WASHINGTON, May 21 (UPI) -- The Transportation Security Administration says it is scrapping a bomb detection system for U.S. airports because of the unreliability of the machines.
TSA spokeswoman Sterling Payne said the $36 million program, which focused on dislodging explosive particles from passengers through blasts of air, will cost nearly $1 million to remove from airports nationwide, USA Today reported Thursday.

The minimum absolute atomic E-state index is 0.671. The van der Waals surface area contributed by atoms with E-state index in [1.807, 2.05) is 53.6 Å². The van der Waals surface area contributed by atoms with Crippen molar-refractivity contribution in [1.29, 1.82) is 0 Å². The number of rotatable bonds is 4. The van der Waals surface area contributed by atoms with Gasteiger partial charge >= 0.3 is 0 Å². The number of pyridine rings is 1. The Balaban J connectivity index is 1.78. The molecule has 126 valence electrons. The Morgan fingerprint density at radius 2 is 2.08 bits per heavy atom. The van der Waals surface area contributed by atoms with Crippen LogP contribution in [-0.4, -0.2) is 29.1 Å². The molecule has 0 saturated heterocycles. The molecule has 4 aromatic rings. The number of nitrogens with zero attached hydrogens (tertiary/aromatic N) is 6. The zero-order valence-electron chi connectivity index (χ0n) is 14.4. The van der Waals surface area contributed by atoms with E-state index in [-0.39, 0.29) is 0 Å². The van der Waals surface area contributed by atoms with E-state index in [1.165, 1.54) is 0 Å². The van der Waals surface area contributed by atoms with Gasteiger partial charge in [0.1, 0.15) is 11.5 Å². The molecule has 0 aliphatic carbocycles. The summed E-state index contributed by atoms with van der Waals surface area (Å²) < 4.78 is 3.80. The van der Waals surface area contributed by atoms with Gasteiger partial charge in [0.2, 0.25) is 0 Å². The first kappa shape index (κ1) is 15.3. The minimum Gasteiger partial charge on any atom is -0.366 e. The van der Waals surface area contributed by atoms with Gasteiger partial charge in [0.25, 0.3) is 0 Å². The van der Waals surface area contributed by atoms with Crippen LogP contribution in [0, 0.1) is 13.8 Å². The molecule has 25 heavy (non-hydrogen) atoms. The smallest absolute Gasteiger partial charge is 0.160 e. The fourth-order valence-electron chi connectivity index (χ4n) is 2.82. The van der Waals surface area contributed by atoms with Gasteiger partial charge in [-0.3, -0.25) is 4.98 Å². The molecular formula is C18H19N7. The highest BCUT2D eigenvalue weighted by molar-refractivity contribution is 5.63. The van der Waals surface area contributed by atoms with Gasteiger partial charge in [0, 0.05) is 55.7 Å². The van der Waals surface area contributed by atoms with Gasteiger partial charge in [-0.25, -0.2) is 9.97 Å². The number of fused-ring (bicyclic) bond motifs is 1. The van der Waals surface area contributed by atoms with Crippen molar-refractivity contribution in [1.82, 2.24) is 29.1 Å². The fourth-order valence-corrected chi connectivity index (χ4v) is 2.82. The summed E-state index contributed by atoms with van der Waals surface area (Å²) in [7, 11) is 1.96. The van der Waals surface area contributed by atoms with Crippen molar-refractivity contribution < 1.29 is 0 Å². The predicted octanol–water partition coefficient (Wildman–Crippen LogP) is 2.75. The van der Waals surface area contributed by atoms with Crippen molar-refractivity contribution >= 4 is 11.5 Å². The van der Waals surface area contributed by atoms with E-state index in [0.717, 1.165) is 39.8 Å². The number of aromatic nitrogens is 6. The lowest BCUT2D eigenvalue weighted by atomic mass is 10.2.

Payne said 94 of the 207 so-called puffer machines were installed in 37 U.S. airports, while the remaining machines have been kept in storage.
The TSA official said the machines, which cost $160,000 each, began breaking down as a result of dirt and humidity. Payne said 60 of the installed devices have already been removed, but offered no timeline for the removal of the remaining puffers.
Smiths Detection Vice President Hasbrouck Miller, whose company manufacturers the anti-terror devices, told USA Today the machines have faced numerous repair efforts since the government purchased them in 2004.
"It was a torturous four years," Miller said. "The TSA finally got tired of pursuing that angle and moved on to something else."